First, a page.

#CardCorner: 1975 Topps Larry Biittner
First, there’s the name itself. It looks like a typo, a name that probably caused untold headaches for newspaper typesetters across America. There just aren’t too many eight-or-fewer-letter words in English that have consecutive i’s.
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Then there’s the sheer number of Biittner cards out there, thanks to his 14-year career. This 1975 Topps offering features a nice shot of Biittner with his first baseman’s mitt, but the lefty thrower was much more well-known for his work with the bat.
A veteran of two teams that no longer exist, Biittner often seemed to merit more playing time than he received. But as a left-handed hitter who consistently put the bat on the ball, Biittner was always able to find a job.
A native of Pocahontas, Iowa, Biittner was the grandchild of Bavarian immigrants whose surname was changed from “Büttner”. He matriculated to Drake University on a basketball scholarship, but preferred baseball and transferred to Buena Vista University in Storm Lake, Iowa, where he could play both sports.
Selected by the Senators in the 10th round of the 1968 MLB Draft, Biittner was sent to Double-A Savannah, where he hit .286 in 58 games. After missing much of the 1969 season while serving in the military, Biittner played for Double-A Pittsfield in 1970, hitting .325 with a .392 on-base percentage in 102 games. The Senators called him up to the majors for a two-game cup of coffee in July.
Senators manager Ted Williams, liking what he saw of Biittner’s lefty swing, worked with the young outfielder for much of the next year – trying to develop Biittner’s power. Biittner hit .356 while starting the 1971 season with Triple-A Denver, then hit .257 in 66 games with Washington.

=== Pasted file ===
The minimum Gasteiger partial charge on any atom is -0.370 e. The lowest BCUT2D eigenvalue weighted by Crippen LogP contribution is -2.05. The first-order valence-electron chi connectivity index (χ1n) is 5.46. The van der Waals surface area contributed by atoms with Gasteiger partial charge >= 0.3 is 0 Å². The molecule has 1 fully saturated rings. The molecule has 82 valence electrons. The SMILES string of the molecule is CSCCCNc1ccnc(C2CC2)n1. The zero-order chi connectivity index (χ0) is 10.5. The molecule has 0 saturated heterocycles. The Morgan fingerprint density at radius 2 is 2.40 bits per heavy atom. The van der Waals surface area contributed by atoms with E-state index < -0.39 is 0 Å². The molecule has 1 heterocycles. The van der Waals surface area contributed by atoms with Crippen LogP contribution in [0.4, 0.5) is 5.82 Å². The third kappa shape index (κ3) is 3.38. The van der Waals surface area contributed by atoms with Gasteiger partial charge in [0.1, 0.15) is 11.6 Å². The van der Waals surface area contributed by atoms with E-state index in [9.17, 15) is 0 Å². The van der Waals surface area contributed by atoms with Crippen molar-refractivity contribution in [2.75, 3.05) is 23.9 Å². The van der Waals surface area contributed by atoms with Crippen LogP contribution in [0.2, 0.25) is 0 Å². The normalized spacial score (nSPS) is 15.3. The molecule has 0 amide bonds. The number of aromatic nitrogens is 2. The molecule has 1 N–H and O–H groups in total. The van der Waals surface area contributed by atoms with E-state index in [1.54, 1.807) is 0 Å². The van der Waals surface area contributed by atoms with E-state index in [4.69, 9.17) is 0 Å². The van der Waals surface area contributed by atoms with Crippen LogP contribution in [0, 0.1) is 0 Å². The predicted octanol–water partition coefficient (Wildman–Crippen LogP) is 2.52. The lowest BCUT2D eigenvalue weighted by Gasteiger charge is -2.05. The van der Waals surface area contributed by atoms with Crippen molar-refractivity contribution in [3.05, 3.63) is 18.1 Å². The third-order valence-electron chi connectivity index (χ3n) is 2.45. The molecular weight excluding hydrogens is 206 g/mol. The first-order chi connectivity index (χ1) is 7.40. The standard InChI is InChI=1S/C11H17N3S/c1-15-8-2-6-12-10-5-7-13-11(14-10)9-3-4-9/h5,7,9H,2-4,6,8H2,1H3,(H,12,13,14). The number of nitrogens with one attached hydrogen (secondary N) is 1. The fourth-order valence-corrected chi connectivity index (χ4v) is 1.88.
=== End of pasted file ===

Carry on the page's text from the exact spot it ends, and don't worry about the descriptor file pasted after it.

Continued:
But Texas lost 105 games in 1973, and Biittner appeared in only 83 contests, hitting .252.
Following the season, Biittner was traded to the Expos in a one-for-one swap for pitcher Pat Jarvis. Biittner spent most of the 1974 season with the Triple-A Memphis Blues of the International League, hitting .327 in 94 games before earning a late-summer promotion to the big leagues.
He signed a three-year contract with the Cincinnati Reds as a free agent prior to the 1981 season, becoming the first free agent the Reds signed following the advent of free agency in the fall of 1976.
In 1982 at the age of 35, Biittner hit .310 in 97 games. But the Reds released Biittner following the season, and after hitting .276 in 66 games with the Rangers in 1983, Biittner retired.
Over 1,217 big league games, Biittner totaled 861 hits and 236 walks for an on-base percentage of .359. He totaled 95 pinch hits, which put him in the Top 15 of that all-time list at the time of his retirement.
Though he rarely got the chance to be a big league regular, Biittner was far more than a “bit player” on the big league stage.
Craig Muder is the director of communications for the National Baseball Hall of Fame and Museum